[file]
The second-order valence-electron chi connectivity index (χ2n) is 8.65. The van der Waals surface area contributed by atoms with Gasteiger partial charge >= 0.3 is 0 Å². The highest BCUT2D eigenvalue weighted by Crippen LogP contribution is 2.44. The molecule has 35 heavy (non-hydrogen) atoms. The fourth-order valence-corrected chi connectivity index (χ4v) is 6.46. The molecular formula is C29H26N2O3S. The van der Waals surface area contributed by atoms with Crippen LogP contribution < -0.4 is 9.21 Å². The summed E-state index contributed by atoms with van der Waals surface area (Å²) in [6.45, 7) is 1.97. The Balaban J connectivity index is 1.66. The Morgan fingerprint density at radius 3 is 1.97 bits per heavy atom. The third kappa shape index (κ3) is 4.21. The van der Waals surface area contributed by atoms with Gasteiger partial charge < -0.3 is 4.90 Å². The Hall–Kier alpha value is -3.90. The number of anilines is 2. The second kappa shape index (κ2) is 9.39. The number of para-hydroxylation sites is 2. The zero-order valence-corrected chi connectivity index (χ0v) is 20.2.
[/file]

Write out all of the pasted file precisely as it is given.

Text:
The second-order valence-electron chi connectivity index (χ2n) is 8.65. The van der Waals surface area contributed by atoms with Gasteiger partial charge >= 0.3 is 0 Å². The highest BCUT2D eigenvalue weighted by Crippen LogP contribution is 2.44. The molecule has 35 heavy (non-hydrogen) atoms. The fourth-order valence-corrected chi connectivity index (χ4v) is 6.46. The molecular formula is C29H26N2O3S. The van der Waals surface area contributed by atoms with Crippen LogP contribution < -0.4 is 9.21 Å². The summed E-state index contributed by atoms with van der Waals surface area (Å²) in [6.45, 7) is 1.97. The Balaban J connectivity index is 1.66. The Morgan fingerprint density at radius 3 is 1.97 bits per heavy atom. The third kappa shape index (κ3) is 4.21. The van der Waals surface area contributed by atoms with Gasteiger partial charge < -0.3 is 4.90 Å². The Hall–Kier alpha value is -3.90. The number of anilines is 2. The second kappa shape index (κ2) is 9.39. The number of para-hydroxylation sites is 2. The zero-order valence-corrected chi connectivity index (χ0v) is 20.2.